Although the following incident occurred probably close to two decades ago, I distinctly remember the time I heard the rumbling. It was a sound I had known since boyhood – the sound the world makes when it pauses for that fleeting moment while a person decides whether to stand still or leap forward. I humbly present you, dear reader, with the same opportunity to hear the rumbling and then decide if you wish to stay put… or to move.
We are talking circa three weeks after the Knesset elections in the early 1990s. The Shas party had landed a lot of mandates, making them a shoo-in for the formation of the new government. And naturally, when a new government is formed in Israel, no different than after a presidential inauguration in the United States, there is pomp and circumstance solemnized in an official ceremony.
A day or two before what was to be the celebrated ceremonial, Shas announced that it would not take part in the event, as part of the festivities included a female singer. The jealous and zealous leftist media had just been handed a zinger on a silver platter. Bad enough that the rightists had captured the government, and worse still, that the chareidim (very religious) were a key component of the new coalition. All of the left’s fears were now encapsulated in the one act of primitive, archaic fanaticism of the Shas chareidim who would not attend an official government ceremony because of the participation of one of the country’s lead female vocalists.
The media could not get enough of this chareidi foolishness, and it wished to embarrass Shas and everyone associated with the party. The leftists had lost the election, but they would yet make the rightists suffer a “regretfest” over the election results. The issue was such a hot news item that one might have imagined that an impending war was of lesser significance.
I happened to have been listening to a Hebrew interview on Galei Tzahal (the official radio station of the IDF) with the singer who was to be snubbed by the walkout. “So,” the interviewer questioned with great glee, “Did you ever experience a put-down before – where religious fanatics wished to boycott you because you are female, and thwart your singing in public?” In media interviews, such a question is known as a “softball,” or in this instance, a soft and steady pitch so directly over the plate that anyone could blast it out of the park. This was the kind of battering that the country was being subjected to incessantly since Shas’ refusal to participate in the ceremony became public knowledge.
“Well…” the singer responded, “Something similar happened to me when I was in the army and scheduled to sing at an event on the base. The local chaplain [Rav Tzvai’i] informed me that he would not be able to attend my performance.”
The interviewer’s previous elation was forgotten as he sensed an impending touchdown for the home team. He was no longer asking questions – he was singing them. He had more cheer than a sidewalk Santa overdosed on Zoloft. “So how did you react to that insult?” the interviewer pressed.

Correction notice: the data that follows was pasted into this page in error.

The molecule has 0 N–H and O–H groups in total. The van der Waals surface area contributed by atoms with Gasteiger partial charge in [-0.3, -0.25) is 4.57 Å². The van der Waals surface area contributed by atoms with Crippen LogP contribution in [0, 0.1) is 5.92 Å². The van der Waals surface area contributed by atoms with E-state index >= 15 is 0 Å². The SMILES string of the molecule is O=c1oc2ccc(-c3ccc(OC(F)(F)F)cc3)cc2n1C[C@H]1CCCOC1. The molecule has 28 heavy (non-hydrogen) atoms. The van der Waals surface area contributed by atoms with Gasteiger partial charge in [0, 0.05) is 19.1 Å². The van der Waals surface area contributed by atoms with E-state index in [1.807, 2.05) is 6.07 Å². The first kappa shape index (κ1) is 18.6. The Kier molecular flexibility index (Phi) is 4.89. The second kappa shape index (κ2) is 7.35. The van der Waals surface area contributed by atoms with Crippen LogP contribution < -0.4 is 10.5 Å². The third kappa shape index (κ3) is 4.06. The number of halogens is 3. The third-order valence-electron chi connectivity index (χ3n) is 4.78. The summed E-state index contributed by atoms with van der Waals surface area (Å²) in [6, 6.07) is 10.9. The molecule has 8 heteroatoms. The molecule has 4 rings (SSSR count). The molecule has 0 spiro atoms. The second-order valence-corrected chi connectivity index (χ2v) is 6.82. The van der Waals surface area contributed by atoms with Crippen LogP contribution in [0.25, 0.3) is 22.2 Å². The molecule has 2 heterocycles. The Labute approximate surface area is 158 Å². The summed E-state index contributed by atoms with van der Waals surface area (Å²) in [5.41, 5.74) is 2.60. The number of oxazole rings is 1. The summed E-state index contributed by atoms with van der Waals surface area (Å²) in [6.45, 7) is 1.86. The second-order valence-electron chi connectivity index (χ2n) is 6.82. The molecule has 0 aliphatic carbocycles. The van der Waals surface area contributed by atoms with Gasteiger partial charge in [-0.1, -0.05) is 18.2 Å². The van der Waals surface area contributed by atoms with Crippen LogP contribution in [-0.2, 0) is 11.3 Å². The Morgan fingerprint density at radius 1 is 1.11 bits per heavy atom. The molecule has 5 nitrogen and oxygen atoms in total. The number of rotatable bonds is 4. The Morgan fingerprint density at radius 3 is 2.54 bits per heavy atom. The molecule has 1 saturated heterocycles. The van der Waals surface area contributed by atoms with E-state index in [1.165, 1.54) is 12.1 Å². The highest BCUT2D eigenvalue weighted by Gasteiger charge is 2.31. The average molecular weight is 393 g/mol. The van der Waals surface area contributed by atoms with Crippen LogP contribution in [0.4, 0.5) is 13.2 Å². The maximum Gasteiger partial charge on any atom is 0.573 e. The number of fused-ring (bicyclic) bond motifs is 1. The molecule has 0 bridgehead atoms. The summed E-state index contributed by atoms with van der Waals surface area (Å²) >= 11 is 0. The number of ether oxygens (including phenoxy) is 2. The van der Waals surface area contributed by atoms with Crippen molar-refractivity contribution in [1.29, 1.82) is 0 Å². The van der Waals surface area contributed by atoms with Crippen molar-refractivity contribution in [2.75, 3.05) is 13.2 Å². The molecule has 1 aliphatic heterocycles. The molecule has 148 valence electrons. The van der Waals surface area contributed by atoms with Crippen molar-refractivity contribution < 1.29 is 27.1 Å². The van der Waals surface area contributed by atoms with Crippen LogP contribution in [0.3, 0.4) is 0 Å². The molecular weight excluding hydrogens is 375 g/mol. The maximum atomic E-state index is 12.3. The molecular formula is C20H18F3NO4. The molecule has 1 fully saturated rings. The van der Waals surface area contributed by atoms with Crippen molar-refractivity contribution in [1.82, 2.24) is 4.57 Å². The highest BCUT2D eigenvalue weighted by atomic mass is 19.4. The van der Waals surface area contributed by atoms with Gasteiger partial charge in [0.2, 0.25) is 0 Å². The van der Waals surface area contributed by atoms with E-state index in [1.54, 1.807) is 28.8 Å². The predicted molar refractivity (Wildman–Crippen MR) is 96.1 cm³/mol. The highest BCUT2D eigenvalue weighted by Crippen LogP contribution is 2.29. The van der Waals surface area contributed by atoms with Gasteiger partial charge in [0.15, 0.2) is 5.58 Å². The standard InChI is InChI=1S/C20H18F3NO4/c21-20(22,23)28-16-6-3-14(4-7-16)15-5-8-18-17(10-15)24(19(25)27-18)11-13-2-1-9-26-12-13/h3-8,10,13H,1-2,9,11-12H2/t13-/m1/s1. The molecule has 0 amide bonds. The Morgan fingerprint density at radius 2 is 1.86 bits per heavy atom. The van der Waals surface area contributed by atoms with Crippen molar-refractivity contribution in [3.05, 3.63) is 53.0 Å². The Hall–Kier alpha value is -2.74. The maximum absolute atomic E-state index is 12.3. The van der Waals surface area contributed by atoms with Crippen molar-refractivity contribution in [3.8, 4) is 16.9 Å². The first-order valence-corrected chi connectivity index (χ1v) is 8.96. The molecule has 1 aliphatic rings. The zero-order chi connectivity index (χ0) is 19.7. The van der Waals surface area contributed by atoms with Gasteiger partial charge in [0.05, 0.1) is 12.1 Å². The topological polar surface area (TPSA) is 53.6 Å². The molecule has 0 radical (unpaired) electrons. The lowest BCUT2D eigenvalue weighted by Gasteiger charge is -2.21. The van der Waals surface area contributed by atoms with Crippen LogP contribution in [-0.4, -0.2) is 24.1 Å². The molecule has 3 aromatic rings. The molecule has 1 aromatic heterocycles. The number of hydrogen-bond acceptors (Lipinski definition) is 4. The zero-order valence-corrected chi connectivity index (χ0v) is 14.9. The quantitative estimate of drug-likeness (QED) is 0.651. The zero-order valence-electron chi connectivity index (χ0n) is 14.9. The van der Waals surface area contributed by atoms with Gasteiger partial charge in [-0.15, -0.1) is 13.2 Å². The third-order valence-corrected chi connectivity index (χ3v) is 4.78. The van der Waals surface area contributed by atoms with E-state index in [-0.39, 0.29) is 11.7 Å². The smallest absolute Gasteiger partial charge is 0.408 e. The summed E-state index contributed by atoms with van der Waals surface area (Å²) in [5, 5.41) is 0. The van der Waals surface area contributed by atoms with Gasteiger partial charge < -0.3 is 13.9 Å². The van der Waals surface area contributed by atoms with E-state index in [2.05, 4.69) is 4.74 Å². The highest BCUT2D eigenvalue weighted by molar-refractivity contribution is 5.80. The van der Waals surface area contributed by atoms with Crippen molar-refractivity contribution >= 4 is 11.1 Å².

“Fundamentally,” the singer responded, about to drop the biggest thunderbolt I ever heard on Israeli radio, “with admiration.”
“Huh?!” One strained to determine if the interrogative was through the airwaves or from out the window.
The singer elaborated to the incredulous reporter, “The chaplain wrote me a personal note explaining that since he married his wife, he has been particular that his attention and affection should be devoted exclusively to her. He hoped that I would be understanding that he would not wish to tamper with such a harmonious relationship.” The singer went on to stress her admiration and fervent hope that one day she would be privileged to merit a husband who would feel such fidelity and devotion.
And the interviewer? He just fell stone silent, even louder than his “Huh?!” of a moment earlier.
I do not know the name of this chaplain. I wonder (and strongly doubt) that he ever heard the radio program. But his wise and sensitive comment had had a ripple effect that he never could have imagined.
It is thanks to individuals like him, and no thanks to others lacking this intelligence, that we move forward or backward in society. We spend, for very good reason, a lot of time focused on lashon harah (negative truths), cognizant that lashon harah can hurt and punish – even kill. The army chaplain unwittingly taught a lesson stressed far less often. It is the very same lesson that the Orchos Tzaddikim taught nearly 600 years ago: “With the tongue one can commit numerous great and mighty transgressions such as informing, talebearing, mockery, flattery, and telling lies – but with the tongue, one can also perform limitless acts of virtue.”